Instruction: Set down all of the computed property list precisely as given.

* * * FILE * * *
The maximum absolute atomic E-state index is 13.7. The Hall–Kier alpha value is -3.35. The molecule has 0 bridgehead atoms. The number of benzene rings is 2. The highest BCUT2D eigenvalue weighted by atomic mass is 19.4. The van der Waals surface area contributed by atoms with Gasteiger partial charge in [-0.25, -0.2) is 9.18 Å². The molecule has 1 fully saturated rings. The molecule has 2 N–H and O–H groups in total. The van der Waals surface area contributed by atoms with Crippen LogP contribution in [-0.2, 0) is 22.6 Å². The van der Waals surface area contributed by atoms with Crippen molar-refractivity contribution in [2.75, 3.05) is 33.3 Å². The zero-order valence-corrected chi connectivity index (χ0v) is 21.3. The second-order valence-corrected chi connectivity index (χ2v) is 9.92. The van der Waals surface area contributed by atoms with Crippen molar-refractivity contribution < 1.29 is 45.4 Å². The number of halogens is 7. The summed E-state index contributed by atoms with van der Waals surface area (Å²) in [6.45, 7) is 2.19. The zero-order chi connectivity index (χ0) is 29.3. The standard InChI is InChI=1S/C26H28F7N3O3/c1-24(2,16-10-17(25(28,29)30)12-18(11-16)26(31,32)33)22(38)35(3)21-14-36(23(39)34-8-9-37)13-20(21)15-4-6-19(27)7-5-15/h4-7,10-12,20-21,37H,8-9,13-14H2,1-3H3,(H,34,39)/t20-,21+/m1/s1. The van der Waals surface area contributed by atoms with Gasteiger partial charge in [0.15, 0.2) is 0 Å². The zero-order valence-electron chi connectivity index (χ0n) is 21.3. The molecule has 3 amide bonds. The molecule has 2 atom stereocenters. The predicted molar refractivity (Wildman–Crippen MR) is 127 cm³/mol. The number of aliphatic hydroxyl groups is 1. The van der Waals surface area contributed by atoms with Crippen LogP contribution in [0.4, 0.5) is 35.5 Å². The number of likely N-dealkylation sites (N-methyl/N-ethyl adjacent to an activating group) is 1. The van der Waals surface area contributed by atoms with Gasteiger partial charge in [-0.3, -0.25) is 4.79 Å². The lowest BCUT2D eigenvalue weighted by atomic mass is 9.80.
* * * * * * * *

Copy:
The maximum absolute atomic E-state index is 13.7. The Hall–Kier alpha value is -3.35. The molecule has 0 bridgehead atoms. The number of benzene rings is 2. The highest BCUT2D eigenvalue weighted by atomic mass is 19.4. The van der Waals surface area contributed by atoms with Gasteiger partial charge in [-0.25, -0.2) is 9.18 Å². The molecule has 1 fully saturated rings. The molecule has 2 N–H and O–H groups in total. The van der Waals surface area contributed by atoms with Crippen LogP contribution in [-0.2, 0) is 22.6 Å². The van der Waals surface area contributed by atoms with Crippen molar-refractivity contribution in [2.75, 3.05) is 33.3 Å². The zero-order valence-corrected chi connectivity index (χ0v) is 21.3. The second-order valence-corrected chi connectivity index (χ2v) is 9.92. The van der Waals surface area contributed by atoms with Crippen molar-refractivity contribution < 1.29 is 45.4 Å². The number of halogens is 7. The summed E-state index contributed by atoms with van der Waals surface area (Å²) in [6.45, 7) is 2.19. The zero-order chi connectivity index (χ0) is 29.3. The standard InChI is InChI=1S/C26H28F7N3O3/c1-24(2,16-10-17(25(28,29)30)12-18(11-16)26(31,32)33)22(38)35(3)21-14-36(23(39)34-8-9-37)13-20(21)15-4-6-19(27)7-5-15/h4-7,10-12,20-21,37H,8-9,13-14H2,1-3H3,(H,34,39)/t20-,21+/m1/s1. The van der Waals surface area contributed by atoms with Gasteiger partial charge in [0.15, 0.2) is 0 Å². The zero-order valence-electron chi connectivity index (χ0n) is 21.3. The molecule has 3 amide bonds. The molecule has 2 atom stereocenters. The predicted molar refractivity (Wildman–Crippen MR) is 127 cm³/mol. The number of aliphatic hydroxyl groups is 1. The van der Waals surface area contributed by atoms with Crippen LogP contribution in [0.4, 0.5) is 35.5 Å². The number of likely N-dealkylation sites (N-methyl/N-ethyl adjacent to an activating group) is 1. The van der Waals surface area contributed by atoms with Gasteiger partial charge in [-0.3, -0.25) is 4.79 Å². The lowest BCUT2D eigenvalue weighted by atomic mass is 9.80.